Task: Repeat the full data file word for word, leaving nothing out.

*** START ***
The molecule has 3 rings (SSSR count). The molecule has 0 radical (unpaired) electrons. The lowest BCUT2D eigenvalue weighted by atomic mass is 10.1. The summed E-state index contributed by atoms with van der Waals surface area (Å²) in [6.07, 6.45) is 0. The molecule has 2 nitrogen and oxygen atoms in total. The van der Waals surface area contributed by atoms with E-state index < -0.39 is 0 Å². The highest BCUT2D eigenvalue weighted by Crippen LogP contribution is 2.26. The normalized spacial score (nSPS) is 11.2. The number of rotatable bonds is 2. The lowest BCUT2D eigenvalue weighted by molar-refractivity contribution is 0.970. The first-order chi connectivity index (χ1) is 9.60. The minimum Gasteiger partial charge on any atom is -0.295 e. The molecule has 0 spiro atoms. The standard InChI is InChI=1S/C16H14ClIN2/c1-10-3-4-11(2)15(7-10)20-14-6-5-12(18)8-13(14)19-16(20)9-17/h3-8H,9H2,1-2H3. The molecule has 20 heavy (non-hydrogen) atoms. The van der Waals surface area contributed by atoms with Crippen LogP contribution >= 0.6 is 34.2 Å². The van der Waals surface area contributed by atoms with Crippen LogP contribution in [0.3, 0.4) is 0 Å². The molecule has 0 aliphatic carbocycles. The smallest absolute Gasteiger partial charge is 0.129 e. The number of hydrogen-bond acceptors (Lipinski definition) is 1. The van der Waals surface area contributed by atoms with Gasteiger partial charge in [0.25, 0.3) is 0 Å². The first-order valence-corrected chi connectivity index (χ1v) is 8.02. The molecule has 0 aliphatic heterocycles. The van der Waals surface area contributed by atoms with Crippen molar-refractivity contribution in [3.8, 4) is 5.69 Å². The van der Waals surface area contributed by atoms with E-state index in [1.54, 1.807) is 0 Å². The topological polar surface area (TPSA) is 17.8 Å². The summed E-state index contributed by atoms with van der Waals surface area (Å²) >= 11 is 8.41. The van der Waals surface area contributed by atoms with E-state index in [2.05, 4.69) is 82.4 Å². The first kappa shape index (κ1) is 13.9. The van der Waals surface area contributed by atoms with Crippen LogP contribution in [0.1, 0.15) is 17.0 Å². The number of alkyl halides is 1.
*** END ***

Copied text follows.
The molecule has 3 rings (SSSR count). The molecule has 0 radical (unpaired) electrons. The lowest BCUT2D eigenvalue weighted by atomic mass is 10.1. The summed E-state index contributed by atoms with van der Waals surface area (Å²) in [6.07, 6.45) is 0. The molecule has 2 nitrogen and oxygen atoms in total. The van der Waals surface area contributed by atoms with E-state index < -0.39 is 0 Å². The highest BCUT2D eigenvalue weighted by Crippen LogP contribution is 2.26. The normalized spacial score (nSPS) is 11.2. The number of rotatable bonds is 2. The lowest BCUT2D eigenvalue weighted by molar-refractivity contribution is 0.970. The first-order chi connectivity index (χ1) is 9.60. The minimum Gasteiger partial charge on any atom is -0.295 e. The molecule has 0 spiro atoms. The standard InChI is InChI=1S/C16H14ClIN2/c1-10-3-4-11(2)15(7-10)20-14-6-5-12(18)8-13(14)19-16(20)9-17/h3-8H,9H2,1-2H3. The molecule has 20 heavy (non-hydrogen) atoms. The van der Waals surface area contributed by atoms with Crippen LogP contribution >= 0.6 is 34.2 Å². The van der Waals surface area contributed by atoms with Crippen LogP contribution in [0.3, 0.4) is 0 Å². The molecule has 0 aliphatic carbocycles. The smallest absolute Gasteiger partial charge is 0.129 e. The number of hydrogen-bond acceptors (Lipinski definition) is 1. The van der Waals surface area contributed by atoms with Gasteiger partial charge in [0.25, 0.3) is 0 Å². The first-order valence-corrected chi connectivity index (χ1v) is 8.02. The molecule has 0 aliphatic heterocycles. The van der Waals surface area contributed by atoms with Crippen molar-refractivity contribution in [3.8, 4) is 5.69 Å². The van der Waals surface area contributed by atoms with E-state index in [1.54, 1.807) is 0 Å². The topological polar surface area (TPSA) is 17.8 Å². The summed E-state index contributed by atoms with van der Waals surface area (Å²) >= 11 is 8.41. The van der Waals surface area contributed by atoms with E-state index in [2.05, 4.69) is 82.4 Å². The first kappa shape index (κ1) is 13.9. The van der Waals surface area contributed by atoms with Crippen LogP contribution in [0.1, 0.15) is 17.0 Å². The number of alkyl halides is 1.